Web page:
A History of Drill and Training Rifles Part 26

CURRENT PRODUCTION, CONTINUED

“Plastic-Rubber” Training Models

Wellington Surplus Stores in Perth Australia sell a series of black training rifles. At this time it is unknown who actually manufactures these training rifles. They are made of a plastic material but are sold under the name of “Plastic-Rubber”. These rifles have no moving parts. They are currently selling the following training rifle models.

Daisy 1903 Replica Drill Rifle

In 2003 Daisy Outdoor Products introduced a non-firing drill rifle patterned after the 1903 Springfield Rifle. This rifle was designed specifically for drill purposes and is extremely strong. The black stock is made from a high density plastic material and all other parts are made from steel. It also has an operating bolt and functional sights. It can be purchased with a padded rubber *** plate to prevent floor damage. Although the company identifies this model as a drill rifle it is probably best described as a training rifle. In 2008 the US Navy let contract number N68836-08-P-1833 in the amount of $140,288 for an unknown number of these drill rifles. They are also being used by Navy ROTC units. The Daisy Replica Drill Rifles are among the most durable and functional rifles of this type. They can be purchased directly from Daisy Outdoor Products.

Recently while doing research on the internet, John Spangler located a US Navy document relating to the Navy supply sole search order to purchase 600 Daisy 1903 drill rifles and related replacement parts. This document is dated in 2009 and also it had other relevant information relating to the Navy Contract for Daisy drill rifles. NAVEDTRA 37123-B mandates that all of the Navy drill rifles will be replaced by the Daisy 1903 drill rifle. The Navy has over 18,000 Daisy 1903 drill rifles currently in use. These were procured under contract N00140-02-C-G605 at a cost of $3.7 million. The current purchase request for additional 600 Daisy 1903 drill rifles and related replacement parts is estimated at $269,622.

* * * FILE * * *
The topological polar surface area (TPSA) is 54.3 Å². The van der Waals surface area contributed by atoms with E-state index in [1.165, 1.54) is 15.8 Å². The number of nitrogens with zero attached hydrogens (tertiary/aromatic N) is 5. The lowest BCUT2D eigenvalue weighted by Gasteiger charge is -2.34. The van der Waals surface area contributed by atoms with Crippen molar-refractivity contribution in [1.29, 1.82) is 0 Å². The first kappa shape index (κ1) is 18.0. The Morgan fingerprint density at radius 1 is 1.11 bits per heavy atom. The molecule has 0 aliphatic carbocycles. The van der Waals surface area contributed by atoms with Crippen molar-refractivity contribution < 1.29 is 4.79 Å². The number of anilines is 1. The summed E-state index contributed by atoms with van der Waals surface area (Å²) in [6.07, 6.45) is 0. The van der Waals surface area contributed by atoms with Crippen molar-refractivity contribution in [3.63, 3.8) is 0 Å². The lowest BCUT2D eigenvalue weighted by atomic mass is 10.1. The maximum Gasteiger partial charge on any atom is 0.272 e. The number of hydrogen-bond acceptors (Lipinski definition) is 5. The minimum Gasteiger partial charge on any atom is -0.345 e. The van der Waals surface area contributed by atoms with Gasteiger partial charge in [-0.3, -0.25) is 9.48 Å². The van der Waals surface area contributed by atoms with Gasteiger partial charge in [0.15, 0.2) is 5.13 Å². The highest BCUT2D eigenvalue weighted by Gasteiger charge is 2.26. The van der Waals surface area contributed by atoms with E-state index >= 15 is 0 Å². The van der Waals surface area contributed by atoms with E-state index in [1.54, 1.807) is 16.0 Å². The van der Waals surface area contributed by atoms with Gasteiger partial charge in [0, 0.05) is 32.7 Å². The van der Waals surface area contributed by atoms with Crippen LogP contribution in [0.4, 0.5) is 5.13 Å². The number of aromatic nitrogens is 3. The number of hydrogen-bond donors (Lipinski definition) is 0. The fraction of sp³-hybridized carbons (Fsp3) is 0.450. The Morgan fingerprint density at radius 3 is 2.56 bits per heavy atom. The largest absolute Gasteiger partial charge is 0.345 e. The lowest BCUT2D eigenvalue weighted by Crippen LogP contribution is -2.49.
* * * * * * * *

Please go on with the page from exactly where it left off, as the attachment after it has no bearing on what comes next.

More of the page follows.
Singapore Print Dummy Rifles

Singapore Print is a division of Sean Shauna Enterprise. Singapore Print is a large printing company that has a wide range of printing specialties. Little is known about the design or production of these dummy rifles. Their dummy rifles are made of a plastic material and have little detail. They are advertised to be “near to realistic architecture and weight”. The M16 is 34″ long and the Mark IV is 35 3/4″ long. Singapore has a National Defense Corps. This is a paramilitary organization that also deals with social and cultural aspects of the lives of their young people. There are about 20,000 young people active in this government sponsored group. The following illustration shows a young man holding one of these dummy drill rifles.

The DrillMaster Driller’s M14

(Prototype Pictured)

The DrillMaster BayonetDrillMaster Bayonet

Spinning with the DrillMaster Bayonet

From the paper, Non-Firing Drill and Training Rifles, by By Malcolm MacPherson

Malcolm MacPherson is a retired school teacher who started collecting drill and training rifles over 40 years ago.

 

4 thoughts on “A History of Drill and Training Rifles Part 26”

    1. Hello again, David,

      The bayonet is in testing right now and we should see some YouTube videos pop up here and there with reports very soon. Production is scheduled to begin so that the Bayonets are available in August. We are trying to get the price to as close to $75 as possible. Check back!

      DrillMaster

      1. Awesome. Thank you. And can you recommend any places to get a decent bayonet for a 1903A3 Springfield in the mean time?

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